new section, labeled Proposals. The facilitator then asks for proposals, which are commit-
ted statements, such as, We propose that avoiding the risk of _______ is urgent or We
propose that we act to seize this opportunity of _______ immediately. Its helpful here to be
as specific as possible. Open yourselves up to talking with others from the commitment to
find the most powerful proposals together. Really listen, as opposed to arguing for your
ideas. Work together on the Urgent Case for Action, and keep going until each and every
person says, this speaks for me! When this happens, youve reached a state of align-
ment.
When everyone in the team is alignedthat is, when the Urgent Case for Action occurs for
everyone as compellingmake sure to save your work. We will refer to what you came up
with as the aligned upon Urgent Case for Action in the rest of this guide.
Next, start a new section that is a list of people outside your team who need to be engaged
in this conversation. This list should include stakeholders, decision makers and influencers.
Add to the list the member of the team who will reach out to each person, and by when
theyll have engaged him or her in the Urgent Case for Action.
page 4
pitfall
A pitfall in this process is not staying focused around aligning on the Urgent Case for
Action. Symptoms of distraction include:
Side comments
Not listening keenly to people working through their issues (listening to others
may actually resolve your or others issues)
Turning the conversation into a description about the issues, rather than a
committed conversation to create the Urgent Case for Action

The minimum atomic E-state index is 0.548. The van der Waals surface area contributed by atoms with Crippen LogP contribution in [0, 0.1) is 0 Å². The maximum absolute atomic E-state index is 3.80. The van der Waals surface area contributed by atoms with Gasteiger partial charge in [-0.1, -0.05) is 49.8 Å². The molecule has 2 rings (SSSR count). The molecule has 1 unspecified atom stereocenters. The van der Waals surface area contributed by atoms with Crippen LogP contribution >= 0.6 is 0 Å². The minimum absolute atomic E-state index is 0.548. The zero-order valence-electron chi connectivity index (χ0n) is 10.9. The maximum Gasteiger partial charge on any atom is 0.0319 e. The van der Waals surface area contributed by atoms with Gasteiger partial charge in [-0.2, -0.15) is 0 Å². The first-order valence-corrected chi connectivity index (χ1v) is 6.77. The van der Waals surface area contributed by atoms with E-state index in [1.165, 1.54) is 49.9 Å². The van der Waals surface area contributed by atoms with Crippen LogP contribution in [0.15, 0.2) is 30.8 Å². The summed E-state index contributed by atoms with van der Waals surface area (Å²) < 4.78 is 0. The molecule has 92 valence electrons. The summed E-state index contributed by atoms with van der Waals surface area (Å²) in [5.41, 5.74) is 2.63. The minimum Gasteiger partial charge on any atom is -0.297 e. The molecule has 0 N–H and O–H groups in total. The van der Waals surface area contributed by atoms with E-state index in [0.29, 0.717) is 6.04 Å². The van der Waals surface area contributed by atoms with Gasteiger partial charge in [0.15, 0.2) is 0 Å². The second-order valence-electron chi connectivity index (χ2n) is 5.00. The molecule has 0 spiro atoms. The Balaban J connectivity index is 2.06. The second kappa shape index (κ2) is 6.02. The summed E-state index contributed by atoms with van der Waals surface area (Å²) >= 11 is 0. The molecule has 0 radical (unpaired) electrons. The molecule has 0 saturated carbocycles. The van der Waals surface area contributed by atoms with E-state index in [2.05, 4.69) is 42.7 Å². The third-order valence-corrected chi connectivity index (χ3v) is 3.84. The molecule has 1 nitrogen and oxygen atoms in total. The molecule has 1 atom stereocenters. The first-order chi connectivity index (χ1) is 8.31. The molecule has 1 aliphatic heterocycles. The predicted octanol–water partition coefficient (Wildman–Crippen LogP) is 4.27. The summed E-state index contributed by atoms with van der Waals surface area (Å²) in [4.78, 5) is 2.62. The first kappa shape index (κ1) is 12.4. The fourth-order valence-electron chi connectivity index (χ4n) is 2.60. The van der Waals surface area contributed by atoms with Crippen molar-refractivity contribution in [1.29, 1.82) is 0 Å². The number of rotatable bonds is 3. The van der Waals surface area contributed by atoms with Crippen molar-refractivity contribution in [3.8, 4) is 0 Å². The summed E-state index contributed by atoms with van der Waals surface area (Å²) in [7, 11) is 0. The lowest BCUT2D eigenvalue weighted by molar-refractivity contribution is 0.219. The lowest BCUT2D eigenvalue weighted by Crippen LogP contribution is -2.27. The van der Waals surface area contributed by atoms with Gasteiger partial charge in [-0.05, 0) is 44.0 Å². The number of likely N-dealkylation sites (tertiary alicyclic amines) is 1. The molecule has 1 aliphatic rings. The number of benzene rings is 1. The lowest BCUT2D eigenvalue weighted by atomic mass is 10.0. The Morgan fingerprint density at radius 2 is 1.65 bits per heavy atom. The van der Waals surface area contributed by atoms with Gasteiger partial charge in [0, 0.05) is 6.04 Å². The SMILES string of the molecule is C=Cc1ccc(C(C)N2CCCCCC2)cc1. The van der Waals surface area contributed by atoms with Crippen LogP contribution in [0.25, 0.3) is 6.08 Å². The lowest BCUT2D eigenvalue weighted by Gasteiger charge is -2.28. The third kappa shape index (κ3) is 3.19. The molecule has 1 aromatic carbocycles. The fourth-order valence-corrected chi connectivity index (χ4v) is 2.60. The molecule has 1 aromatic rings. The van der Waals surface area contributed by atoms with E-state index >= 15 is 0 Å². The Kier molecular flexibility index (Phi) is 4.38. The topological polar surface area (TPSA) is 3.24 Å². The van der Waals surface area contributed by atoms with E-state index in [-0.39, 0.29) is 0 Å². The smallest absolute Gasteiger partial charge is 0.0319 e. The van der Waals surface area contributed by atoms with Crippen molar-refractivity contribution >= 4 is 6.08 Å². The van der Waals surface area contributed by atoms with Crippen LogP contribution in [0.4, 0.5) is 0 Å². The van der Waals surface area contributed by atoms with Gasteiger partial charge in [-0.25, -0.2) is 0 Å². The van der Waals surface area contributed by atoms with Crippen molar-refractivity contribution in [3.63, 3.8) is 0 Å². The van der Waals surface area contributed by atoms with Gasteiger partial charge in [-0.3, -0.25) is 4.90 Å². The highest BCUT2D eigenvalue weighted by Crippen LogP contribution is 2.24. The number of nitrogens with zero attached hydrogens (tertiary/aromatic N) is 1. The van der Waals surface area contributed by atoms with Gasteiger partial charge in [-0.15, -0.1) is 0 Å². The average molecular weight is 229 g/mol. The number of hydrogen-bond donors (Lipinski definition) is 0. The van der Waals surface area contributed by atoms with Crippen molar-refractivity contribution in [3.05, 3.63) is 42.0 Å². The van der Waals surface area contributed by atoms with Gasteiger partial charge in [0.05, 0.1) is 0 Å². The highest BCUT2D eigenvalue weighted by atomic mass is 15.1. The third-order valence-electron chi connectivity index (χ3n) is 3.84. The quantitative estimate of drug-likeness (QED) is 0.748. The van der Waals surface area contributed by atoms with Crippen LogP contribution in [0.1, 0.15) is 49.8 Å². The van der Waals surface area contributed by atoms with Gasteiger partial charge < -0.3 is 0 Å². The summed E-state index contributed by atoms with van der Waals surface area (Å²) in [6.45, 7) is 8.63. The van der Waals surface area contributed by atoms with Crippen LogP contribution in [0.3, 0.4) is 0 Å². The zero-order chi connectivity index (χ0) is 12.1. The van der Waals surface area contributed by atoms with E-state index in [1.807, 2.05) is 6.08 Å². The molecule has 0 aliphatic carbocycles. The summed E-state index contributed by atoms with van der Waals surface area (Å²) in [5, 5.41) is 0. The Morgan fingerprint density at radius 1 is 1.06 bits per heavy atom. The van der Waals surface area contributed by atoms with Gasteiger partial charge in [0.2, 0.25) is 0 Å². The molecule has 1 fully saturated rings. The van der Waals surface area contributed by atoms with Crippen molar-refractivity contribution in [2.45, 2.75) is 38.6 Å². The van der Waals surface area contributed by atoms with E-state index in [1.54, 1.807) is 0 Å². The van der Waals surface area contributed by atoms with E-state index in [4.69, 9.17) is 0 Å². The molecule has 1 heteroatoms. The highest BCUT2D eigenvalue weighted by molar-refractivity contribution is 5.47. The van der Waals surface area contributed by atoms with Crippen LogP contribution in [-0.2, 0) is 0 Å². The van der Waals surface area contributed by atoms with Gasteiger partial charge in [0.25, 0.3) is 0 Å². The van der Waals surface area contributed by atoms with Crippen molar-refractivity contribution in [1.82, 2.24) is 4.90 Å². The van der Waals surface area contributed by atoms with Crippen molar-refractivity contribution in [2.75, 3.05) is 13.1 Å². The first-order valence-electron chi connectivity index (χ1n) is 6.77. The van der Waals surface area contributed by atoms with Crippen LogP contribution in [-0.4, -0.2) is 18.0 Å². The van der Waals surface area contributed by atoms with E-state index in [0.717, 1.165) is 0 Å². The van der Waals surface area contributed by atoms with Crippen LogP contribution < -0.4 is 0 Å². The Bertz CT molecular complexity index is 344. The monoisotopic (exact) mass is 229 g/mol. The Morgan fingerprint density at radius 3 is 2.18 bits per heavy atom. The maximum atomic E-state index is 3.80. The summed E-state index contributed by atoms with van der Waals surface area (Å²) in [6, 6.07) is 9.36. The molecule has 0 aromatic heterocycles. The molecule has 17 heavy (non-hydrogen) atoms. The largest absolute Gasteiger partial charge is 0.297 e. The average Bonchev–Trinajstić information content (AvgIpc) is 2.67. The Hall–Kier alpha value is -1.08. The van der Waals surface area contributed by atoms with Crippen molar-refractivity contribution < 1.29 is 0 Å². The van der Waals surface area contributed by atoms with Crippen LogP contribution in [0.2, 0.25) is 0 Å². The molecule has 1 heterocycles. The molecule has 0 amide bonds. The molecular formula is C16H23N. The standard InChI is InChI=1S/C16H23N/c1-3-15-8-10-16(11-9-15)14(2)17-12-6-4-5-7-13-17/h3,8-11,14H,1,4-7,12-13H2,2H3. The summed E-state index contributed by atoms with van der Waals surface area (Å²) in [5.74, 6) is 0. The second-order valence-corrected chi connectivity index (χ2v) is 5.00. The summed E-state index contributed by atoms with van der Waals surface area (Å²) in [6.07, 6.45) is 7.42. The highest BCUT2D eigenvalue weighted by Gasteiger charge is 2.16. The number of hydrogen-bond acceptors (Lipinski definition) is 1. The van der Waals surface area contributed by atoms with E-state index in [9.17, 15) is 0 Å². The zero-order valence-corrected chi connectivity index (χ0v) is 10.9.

process 2
Establishing the conversational environment needed for
breakthrough performance.
Youll find it helpful to re-read chapter 5 before beginning this process.
This process focuses the team on the conversational environment of both the team itself
and on the organization. Having this conversational environment in place with a critical
mass of people makes breakthrough performance possible.
As in process #1, someone should facilitate this conversation, starting by writing the
aligned upon Urgent Case for Action on a computer screen, flipchart or a whiteboard. The
facilitator should then divide the screen or board into two halves, labeled, The Team" and
The Organization."
The facilitator then moves through the following two sets of questions, writing the team's
answers to each on the screen or board:

The intent here is to engage others in seeing the way the future occurs as calling for some-
thing new. As this happens, people naturally mobilize around the need to rewrite the future.
page 5
pitfall
The pitfall is becoming overwhelmed. A symptom of this pitfall is that the team may try
to deal with how to implement integrity and commitment before answering what and
where its missing. Once the team becomes clear on, and committed to, what needs
to happen, the how to make it happen will not be overwhelming.
The Conversational Environment
of the Team
From the perspective of our commit
ments regarding the Urgent Case for
Action, what conversations need to be
ended? What new conversations need
to be started? List these conversations
and who is going to lead the process of
starting or ending each. By when will
this process be completed?
What decisions from the past are in our
default future?

To what degree do we honor our word?
Specifically, where do we not honor our
word?
To what degree are we incomplete with
each other? Specifically, who is incom-
plete with whom, and about what? (All
the steps to getting complete are in
chapter 3.)
What are we committed to regarding
keeping the conversational environment
whole and complete?
The Conversational Environment
of the Organization
Look at the conversational environment
of the organization, from the perspective
of the Urgent Case for Action.
What conversations need to be ended?
What new conversations need to be